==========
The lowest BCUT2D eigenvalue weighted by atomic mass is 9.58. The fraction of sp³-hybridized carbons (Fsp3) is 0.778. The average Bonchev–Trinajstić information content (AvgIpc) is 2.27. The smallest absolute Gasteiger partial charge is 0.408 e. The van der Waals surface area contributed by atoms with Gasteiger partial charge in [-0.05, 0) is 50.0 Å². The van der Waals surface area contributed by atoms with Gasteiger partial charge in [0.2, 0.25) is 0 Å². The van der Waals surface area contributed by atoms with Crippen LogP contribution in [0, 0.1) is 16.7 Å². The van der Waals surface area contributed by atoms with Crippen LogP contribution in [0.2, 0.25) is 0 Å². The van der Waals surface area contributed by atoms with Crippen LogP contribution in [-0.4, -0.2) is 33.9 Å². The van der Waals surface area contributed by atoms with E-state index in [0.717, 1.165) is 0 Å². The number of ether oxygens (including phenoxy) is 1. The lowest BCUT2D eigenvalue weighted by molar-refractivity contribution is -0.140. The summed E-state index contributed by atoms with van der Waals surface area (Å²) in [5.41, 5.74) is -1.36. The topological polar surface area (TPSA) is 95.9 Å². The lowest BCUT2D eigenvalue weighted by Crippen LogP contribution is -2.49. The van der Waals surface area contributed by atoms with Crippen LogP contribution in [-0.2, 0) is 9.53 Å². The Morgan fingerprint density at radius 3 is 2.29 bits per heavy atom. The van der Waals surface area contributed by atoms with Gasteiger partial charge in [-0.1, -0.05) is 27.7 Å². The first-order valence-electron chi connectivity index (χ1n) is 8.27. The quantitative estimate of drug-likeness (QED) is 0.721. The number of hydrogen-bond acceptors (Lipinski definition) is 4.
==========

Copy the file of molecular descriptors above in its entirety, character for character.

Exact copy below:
The lowest BCUT2D eigenvalue weighted by atomic mass is 9.58. The fraction of sp³-hybridized carbons (Fsp3) is 0.778. The average Bonchev–Trinajstić information content (AvgIpc) is 2.27. The smallest absolute Gasteiger partial charge is 0.408 e. The van der Waals surface area contributed by atoms with Gasteiger partial charge in [-0.05, 0) is 50.0 Å². The van der Waals surface area contributed by atoms with Gasteiger partial charge in [0.2, 0.25) is 0 Å². The van der Waals surface area contributed by atoms with Crippen LogP contribution in [0, 0.1) is 16.7 Å². The van der Waals surface area contributed by atoms with Crippen LogP contribution in [0.2, 0.25) is 0 Å². The van der Waals surface area contributed by atoms with Crippen LogP contribution in [-0.4, -0.2) is 33.9 Å². The van der Waals surface area contributed by atoms with E-state index in [0.717, 1.165) is 0 Å². The number of ether oxygens (including phenoxy) is 1. The lowest BCUT2D eigenvalue weighted by molar-refractivity contribution is -0.140. The summed E-state index contributed by atoms with van der Waals surface area (Å²) in [5.41, 5.74) is -1.36. The topological polar surface area (TPSA) is 95.9 Å². The lowest BCUT2D eigenvalue weighted by Crippen LogP contribution is -2.49. The van der Waals surface area contributed by atoms with Crippen LogP contribution in [-0.2, 0) is 9.53 Å². The Morgan fingerprint density at radius 3 is 2.29 bits per heavy atom. The van der Waals surface area contributed by atoms with Gasteiger partial charge in [-0.1, -0.05) is 27.7 Å². The first-order valence-electron chi connectivity index (χ1n) is 8.27. The quantitative estimate of drug-likeness (QED) is 0.721. The number of hydrogen-bond acceptors (Lipinski definition) is 4.